Karmravor Church

place

icon-mapKhachatur Abovyan St, Republic of Armenia, Ashtarak

Karmravor church or Saint Astvatsatsin was built by Grigor and Manas priests in Ashtarak city (Aragatsotn Region). The cross-shaped domed church's outside sizes are 5,9 x 7,4 meters and the building is the only church that preserved the tile roof. On the outside walls of the church were found inscriptions about the locals of the city who helped to build the church. It is suggested that once the building was the mausoleum for the kings according to the sizes of the church.

In the yard of the church is the medieval cemetery with khachkars and gravestones which date back to the 13th century. The oldest cross-stone is "Arkakazhmoghin" dating back 1184 but remained only pedestal and the inscription. 

According to the legend, in Ashtarak were three sisters who loved one boy with the name of Sargis. The elder sisters decided to sacrifice themselves for the happiness of their young sister. They wore orange and red dresses and throw themselves into the deep canyon. Hearing the news about the death of the sisters, the young one wore a white dress throwing herself too and Sarkis became an ascetic.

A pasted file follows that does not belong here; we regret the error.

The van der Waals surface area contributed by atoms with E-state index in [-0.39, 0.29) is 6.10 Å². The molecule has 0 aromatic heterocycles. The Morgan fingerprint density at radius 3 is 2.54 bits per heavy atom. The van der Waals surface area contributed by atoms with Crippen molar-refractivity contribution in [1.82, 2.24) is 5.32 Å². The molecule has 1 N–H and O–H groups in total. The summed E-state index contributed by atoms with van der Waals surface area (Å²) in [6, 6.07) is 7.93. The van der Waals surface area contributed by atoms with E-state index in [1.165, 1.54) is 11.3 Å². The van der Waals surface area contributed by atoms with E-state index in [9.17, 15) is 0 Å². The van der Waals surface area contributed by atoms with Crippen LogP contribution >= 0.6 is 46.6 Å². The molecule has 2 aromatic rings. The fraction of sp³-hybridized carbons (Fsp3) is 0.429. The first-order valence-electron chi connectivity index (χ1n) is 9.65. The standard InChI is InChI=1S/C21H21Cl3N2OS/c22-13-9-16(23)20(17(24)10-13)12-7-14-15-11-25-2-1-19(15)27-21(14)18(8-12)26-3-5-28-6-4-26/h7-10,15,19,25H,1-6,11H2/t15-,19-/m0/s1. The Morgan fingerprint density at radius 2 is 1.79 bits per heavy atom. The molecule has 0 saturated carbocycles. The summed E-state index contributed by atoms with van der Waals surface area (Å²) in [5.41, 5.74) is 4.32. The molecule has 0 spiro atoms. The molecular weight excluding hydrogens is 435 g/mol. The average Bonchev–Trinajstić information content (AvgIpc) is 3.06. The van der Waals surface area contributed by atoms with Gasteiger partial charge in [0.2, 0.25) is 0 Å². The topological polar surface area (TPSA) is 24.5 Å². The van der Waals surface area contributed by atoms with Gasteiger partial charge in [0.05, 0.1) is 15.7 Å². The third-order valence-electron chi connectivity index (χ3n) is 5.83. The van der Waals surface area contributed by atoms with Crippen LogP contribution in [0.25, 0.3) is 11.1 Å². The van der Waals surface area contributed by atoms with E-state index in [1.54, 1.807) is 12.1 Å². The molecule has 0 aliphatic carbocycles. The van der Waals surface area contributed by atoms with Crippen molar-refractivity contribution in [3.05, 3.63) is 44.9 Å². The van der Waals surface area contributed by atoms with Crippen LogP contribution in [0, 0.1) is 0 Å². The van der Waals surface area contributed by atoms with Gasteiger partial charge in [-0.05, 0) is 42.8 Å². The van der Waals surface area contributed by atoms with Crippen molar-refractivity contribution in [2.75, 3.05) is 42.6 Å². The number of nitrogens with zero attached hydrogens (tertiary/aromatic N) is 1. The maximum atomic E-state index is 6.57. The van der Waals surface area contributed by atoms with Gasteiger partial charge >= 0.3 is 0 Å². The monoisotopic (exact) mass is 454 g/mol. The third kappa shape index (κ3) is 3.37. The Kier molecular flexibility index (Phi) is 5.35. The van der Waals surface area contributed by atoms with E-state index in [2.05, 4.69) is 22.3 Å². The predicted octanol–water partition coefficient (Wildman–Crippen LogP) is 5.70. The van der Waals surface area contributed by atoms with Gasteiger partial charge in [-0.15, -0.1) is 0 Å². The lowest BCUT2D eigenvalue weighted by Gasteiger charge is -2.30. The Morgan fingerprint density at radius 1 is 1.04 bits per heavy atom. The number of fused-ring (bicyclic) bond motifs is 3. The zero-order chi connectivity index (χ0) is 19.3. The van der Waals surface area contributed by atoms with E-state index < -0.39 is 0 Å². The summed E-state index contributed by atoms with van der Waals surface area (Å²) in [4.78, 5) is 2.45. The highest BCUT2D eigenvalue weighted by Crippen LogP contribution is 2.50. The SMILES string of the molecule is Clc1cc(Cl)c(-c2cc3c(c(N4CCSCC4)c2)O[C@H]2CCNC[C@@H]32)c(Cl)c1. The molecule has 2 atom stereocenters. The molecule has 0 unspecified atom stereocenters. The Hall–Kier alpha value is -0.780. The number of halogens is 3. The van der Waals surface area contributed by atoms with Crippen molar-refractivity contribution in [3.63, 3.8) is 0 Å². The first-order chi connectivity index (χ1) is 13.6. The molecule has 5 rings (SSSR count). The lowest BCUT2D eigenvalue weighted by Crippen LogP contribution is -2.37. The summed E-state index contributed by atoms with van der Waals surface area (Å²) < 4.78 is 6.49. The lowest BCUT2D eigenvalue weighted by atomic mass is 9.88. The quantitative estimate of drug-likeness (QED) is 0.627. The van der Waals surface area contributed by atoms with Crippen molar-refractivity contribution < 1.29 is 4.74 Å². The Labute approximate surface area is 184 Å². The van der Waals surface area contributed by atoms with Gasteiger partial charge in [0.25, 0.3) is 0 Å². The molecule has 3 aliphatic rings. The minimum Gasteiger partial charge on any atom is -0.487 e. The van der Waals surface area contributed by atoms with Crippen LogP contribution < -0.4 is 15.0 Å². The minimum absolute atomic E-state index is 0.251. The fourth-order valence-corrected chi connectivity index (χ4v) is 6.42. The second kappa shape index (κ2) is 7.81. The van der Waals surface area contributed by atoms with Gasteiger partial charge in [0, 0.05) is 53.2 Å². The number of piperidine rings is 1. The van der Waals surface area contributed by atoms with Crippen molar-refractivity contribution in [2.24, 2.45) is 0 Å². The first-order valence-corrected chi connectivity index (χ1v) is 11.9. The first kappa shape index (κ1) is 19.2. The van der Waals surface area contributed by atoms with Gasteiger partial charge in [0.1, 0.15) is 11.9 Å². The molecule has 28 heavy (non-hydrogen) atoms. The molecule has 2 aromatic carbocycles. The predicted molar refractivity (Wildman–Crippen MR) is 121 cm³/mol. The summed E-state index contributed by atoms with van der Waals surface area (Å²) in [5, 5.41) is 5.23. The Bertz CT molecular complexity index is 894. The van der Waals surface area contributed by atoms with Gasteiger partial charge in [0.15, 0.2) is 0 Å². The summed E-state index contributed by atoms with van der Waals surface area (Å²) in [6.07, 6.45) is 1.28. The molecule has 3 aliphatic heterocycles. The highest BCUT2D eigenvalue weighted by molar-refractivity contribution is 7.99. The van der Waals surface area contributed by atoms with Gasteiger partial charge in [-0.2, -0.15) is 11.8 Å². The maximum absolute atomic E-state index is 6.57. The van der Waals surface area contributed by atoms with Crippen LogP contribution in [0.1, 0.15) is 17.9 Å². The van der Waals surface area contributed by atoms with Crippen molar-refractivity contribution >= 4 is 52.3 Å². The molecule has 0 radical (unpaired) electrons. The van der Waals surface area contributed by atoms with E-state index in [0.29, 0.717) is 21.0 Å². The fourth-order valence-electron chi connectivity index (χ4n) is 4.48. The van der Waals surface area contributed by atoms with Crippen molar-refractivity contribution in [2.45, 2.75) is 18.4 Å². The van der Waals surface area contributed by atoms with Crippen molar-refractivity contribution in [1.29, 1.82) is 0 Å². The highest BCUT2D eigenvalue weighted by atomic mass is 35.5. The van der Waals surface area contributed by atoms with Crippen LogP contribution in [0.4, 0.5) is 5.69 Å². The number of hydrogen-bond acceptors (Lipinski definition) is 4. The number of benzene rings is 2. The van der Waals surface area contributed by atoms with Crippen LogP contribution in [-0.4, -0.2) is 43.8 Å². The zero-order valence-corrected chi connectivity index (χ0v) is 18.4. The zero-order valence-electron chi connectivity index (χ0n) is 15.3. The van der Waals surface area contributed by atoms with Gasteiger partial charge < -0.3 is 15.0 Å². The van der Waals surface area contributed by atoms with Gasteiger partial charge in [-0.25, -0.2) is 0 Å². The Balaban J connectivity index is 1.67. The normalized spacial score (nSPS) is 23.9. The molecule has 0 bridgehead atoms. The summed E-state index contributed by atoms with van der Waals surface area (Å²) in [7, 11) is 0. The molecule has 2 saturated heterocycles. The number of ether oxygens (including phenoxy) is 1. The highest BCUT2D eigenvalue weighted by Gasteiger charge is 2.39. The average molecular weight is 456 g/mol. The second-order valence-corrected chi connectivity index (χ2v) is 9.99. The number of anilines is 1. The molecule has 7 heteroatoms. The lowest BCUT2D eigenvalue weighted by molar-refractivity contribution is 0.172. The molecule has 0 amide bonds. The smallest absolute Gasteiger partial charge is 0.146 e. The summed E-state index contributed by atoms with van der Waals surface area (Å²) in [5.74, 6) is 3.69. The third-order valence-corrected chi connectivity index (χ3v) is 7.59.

Later in the same place, the three churches were built having the names of "Karmravor" (reddish), "Tsiranavor" (the color of the apricot), and "Spitakavor" (white). The other version of the name origin is that the locals say, in one of the frescoes of the Spiak church, the cowl of the Holy Mother of God was white, in Karmravor and Tsiranavor they are red and orange.

In the surroundings of the church were found many khachkars(cross-stone).  The most interesting is the Tsak-Kar (which means a hole in the stone) which date back 1268. In the ancient times, the church was chapel for the virgins and had an Indian decorative curtain which was brought from Kalkata in 1798- 1799. The church also had a Gospel Book of Shukhonts which is a handwritten book, Shukhonts family dedicated this book to church in 1873.  Karmravor has a wooden door(1983) decorated with engravings and singing angels. The author of the door is Sargis Poghosyan. Near the church, in one corner is the tomb of Great Armenian Poet Gevorg Emin.

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